Training camp for doing Clojure exercises
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Training camp for the new hope of Clojure. This is a pre-configured project that you can use to do exercises from the book:

Living Clojure book cover

Living Clojure by Carin Meier

Exercises are given in a weekly plan in Chapter 10.


Please have the following installed:


Fork this repo and clone.


The workflow is called "REPL Driven Development". REPL stands for Read-Evaluate-Print-Loop and means interpreter command line mode.

The goal of the workflow is to reduce the turnaround time (aka feedback loop) in the development microcycle:

Edit the code -> Run it -> Repeat

To prepare for work, do the following steps:

  1. Open the cloned folder in IntelliJ, it should automatically recognize the project type as Leiningen and load it.
  2. Right-click on the project name in the project pane and select "Run 'REPL for new-hope'"
  3. After the REPL loads, run (refresh) in it once.

This is your initial position. You have a code editor, you have a JVM instance running and a REPL session attached to it. All the project source code is loaded into the JVM.


Most of the time with REPL Driven Development you evaluate expressions and look at their results.

Direct evaluation

You can type commands into the REPL and press Ctrl-Enter (Cmd-Enter) to evaluate them in the context of the user namespace.

comment code blocks

  (conj [1 2 3] 4)

It's just a scratchpad, a comment block containing code snippets. To evaluate a snippet, set the caret to the closing parenthesis and use REPL -> Send '...' to REPL context menu action. The expression will be evaluated in the context of the current source file namespace (e.g. new-hope.week1).

New lines don't matter, any expression can be evaluated this way.

  • If you set the caret after 4, only 4 will be evaluated, yielding 4.
  • If you set the caret on ], the vector [1 2 3] will be evaluated, yielding [1 2 3].
  • If you set the caret on ), the entire (conj [1 2 3] 4) form will be evaluated, yielding [1 2 3 4].
  • If you set the caret on the closing ) of the comment block, the comment block will be evaluated (by doing nothing), yielding nil.

Unit test expressions

In real projects unit tests are kept separately from the production code, but for simplicity's sake here we put them right next to it.

Unit tests are expressions too, like any other Clojure code. When you evaluate a unit test, it returns true or false, and prints error messages if there are any issues.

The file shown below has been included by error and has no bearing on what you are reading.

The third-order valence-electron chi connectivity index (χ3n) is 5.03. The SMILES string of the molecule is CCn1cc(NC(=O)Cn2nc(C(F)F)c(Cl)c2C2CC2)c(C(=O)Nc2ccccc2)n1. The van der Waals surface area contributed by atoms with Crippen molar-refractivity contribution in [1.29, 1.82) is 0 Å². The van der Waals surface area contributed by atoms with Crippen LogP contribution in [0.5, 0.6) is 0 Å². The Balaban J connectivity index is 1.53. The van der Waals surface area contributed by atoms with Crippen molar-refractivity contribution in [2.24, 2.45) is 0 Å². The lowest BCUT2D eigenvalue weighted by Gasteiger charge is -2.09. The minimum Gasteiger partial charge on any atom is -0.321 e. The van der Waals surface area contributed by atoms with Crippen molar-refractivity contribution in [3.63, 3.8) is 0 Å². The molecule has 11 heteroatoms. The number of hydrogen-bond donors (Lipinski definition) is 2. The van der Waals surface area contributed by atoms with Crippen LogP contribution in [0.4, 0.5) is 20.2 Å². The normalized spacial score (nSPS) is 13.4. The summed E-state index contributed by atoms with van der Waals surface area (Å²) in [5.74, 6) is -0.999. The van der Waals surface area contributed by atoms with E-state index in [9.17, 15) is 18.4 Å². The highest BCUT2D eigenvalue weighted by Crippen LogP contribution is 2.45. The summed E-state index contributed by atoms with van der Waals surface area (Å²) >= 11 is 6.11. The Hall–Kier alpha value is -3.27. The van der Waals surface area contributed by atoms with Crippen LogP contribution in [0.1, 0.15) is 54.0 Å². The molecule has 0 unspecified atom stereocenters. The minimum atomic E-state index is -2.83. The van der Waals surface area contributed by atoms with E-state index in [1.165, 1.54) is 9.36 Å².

(facts "about first"
  (first [1 2 3]) => 1)

To execute a unit test, use REPL -> Send '...' to REPL context menu action.

The unit testing library is called Midje.


(def second-to-last
  (fn [coll]
    (second (reverse coll))))

Definitions are also expressions, when evaluated, they create a binding in the JVM between the name and the meaning, so that the name can be used afterwards in the code. Every time the definition is evaluated, the binding in the JVM is updated. Also can be executed with REPL -> Send '...' to REPL.


In order to avoid mouse clicking it's handy to set a key combination, like Ctrl-Shift-Cmd-R for the "REPL -> Send '...' to REPL" action.

Evaluating all the source code at once (reloading)

There are actions in the Tools -> REPL menu or in the REPL context menu to evaluate every expression in the current file (Load file) or in every file that has changed since last reload (Sync files).

The same effect is achieved by running (refresh) function in the REPL directly (in the user namespace).

Contents of the comment blocks are ignored.

When a file is reloaded, all the unit tests in it are automatically run.

Doing an exercise

Starting from Week 1 Day 4, the goal of every exercise is to write a function.

Correctness of the implementation can be checked on the exercise webpage, and the checker there expects it to be in the form of anonymous function:

(fn [<args>] <body>)

In order to keep like this, the recommended way of working on an exercise is:

;; Name that we use for unit-testing
(def second-to-last
  ;; The actual implementation that can be checked on
  (fn [coll]
    (second (reverse coll))))

  ;; Some relevant snippets
  (reverse [1 2 3 4])

(facts "about second-to-last"
  ;; Some unit-tests
  (second-to-last [1 2 3 4]) => 3)
  1. Create an empty definition of the function.
  2. Use comment block to play around and experiment.
  3. Write unit tests that check correctness of your implementation once you figure it out.

Looking up the implementation

Press and hold Ctrl (Cmd) and hover your mouse cursor over a symbol — it will show the function signature.

Ctrl (Cmd) and click — it will go to definition.

Running all the tests

To run all the unit tests without starting the REPL, run

$ lein midje

from the project directory.

Style guide

Read this: and try to follow. Always format your code before checking in.


Copyright © 2016 Dmitrii Balakhonskii

Distributed under the Eclipse Public License either version 1.0 or (at your option) any later version.